Sometimes you follow the news…and then sometimes the news follows you.
Sunday night we had plans to leave Normandy on Wednesday. Those plans called for Bayeax on Monday, then Tuesday for the beautiful costal town of Honfleur, and then the long drive home on Wednesday morning. But the citizens of France had other plans.
Sunday morning we were running a little low on gas, so I pulled up to a gas station in Carentan, where the pumps had a hand written sign taped over the display. Roughly translated by Google, the signs said “This station commandeered for emergency vehicles.” Odd. We stopped at a few other gas stations in town…all closed, and finally just about coasted into an open one in Insigny sur Mer, about 15km away. Hmm…What was that all about?
We had heard about the strikes in France but really hadn’t paid much attention. French citizens across the country were staging protests to proposed changes of some of their social benefits. We hadn’t paid much attention, because in my experience the average strike in the US consist of a couple of guys with beer guts sitting in lawn chairs outside of a factory. They are generally distruptive to exactly nobody except the ones striking. But I’ll give the French some credit here, they know how to strike. Really.
The first objective of the strike was to barricade oil refineries, effectively starving France of gasoline. We didn’t realize this was going on, but all the while we were in France, Normandy’s diesel supplies were shrinking. In fact, by Monday when we drove past the same gas station where we had filled up in Insigny sur Mer again, it was out of diesel….and like most EU cars, The-Stupidly-Expensive-Van requires diesel. It suddenly dawned on us the gravity of the situation…we had 800km to drive to get home and not enough fuel to do it, and no way of knowing when we’d be able to buy gas again.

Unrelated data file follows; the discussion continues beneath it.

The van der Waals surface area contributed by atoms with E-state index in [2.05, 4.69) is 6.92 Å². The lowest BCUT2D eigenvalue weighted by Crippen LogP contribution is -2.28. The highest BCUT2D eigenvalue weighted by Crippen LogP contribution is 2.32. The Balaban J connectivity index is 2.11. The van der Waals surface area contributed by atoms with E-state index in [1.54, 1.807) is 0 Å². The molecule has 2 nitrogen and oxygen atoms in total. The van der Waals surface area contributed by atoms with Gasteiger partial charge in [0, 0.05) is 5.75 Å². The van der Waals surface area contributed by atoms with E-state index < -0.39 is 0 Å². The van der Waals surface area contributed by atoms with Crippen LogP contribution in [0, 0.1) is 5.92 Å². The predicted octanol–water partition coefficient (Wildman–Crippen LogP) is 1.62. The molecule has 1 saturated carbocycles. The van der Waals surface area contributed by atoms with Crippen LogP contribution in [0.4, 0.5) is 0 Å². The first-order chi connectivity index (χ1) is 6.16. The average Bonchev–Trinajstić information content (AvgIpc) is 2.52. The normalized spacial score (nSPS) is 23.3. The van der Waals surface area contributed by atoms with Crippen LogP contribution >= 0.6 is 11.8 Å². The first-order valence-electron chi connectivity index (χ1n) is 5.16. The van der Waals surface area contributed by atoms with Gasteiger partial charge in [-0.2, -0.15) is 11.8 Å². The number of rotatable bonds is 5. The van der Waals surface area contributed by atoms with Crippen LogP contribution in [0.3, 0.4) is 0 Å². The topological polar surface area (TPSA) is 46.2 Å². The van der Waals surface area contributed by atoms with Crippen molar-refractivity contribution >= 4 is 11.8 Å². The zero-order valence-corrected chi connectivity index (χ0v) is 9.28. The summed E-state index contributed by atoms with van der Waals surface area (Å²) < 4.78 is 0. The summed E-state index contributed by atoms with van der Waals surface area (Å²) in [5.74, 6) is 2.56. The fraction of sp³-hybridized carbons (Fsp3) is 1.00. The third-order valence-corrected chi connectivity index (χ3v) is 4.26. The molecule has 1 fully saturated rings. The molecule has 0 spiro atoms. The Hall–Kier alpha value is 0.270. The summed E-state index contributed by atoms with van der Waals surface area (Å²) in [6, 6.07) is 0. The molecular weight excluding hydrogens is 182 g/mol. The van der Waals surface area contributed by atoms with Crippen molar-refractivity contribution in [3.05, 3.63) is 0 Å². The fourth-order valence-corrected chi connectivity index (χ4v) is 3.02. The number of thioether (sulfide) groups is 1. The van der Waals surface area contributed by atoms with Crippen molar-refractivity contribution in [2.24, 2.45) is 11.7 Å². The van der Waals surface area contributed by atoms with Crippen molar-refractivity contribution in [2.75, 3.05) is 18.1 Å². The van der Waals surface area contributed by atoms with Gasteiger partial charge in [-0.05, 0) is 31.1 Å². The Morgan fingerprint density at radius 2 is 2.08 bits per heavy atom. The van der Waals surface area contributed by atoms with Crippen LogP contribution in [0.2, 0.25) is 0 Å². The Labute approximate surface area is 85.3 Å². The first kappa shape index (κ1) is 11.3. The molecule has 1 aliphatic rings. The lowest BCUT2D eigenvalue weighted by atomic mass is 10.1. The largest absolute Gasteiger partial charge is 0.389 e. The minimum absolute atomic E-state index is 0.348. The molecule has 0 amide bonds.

We decided the situation called for hitting the road a day early, foregoing our Honfleur trip (bummer). That turned out to be a good decision. The first gas station we passed on the autobahn that actually had some diesel left, had a line more than a kilometer long. We drove through towns where traffic was snarled due to waits at the gas station extending far into the streets, further complicated by cars stalling in line. It wasn’t for several hundred kilometers into our drive that we (luckily) found a gas station with diesel and some tolerable lines. That was enough fuel to get us out of France…probably…
Unless, of course, we got mired into “Operation Escargot”, which we did. Operation Escargot was an effort by French truck drivers to bring highway traffic to a stall by intentionally driving at a snail’s pace on major highways. Based on the news reports we expected to run into such protests near Paris, so we drove well north to avoid the mess, but still found ourselves in stopped highway traffic in Reims. We took a detour through downtown Reims (just cleaning up after a protest march, by the way) and were able to get out of town unscathed. Fortunately for us the country highways of eastern France were wide open most of the rest of the way home, if an hour or two later than we would have liked.
We were just about to the end of our trip, just crossing over the French border into Deutschland, when an odd thing happened. Melissa and I both voiced the same thought at the same time to each other: “It’s good to be home“.
Home? This place that we’ve only lived for three months? Where we barely speak a word of the native language? Where you can’t get mac-n-cheese or Ranch dressing? Home, where you have to bring your own bags to the grocery store? Home, where the Y and Z keys are swapped on the keyboard? Where the cars are more expensive than our first house?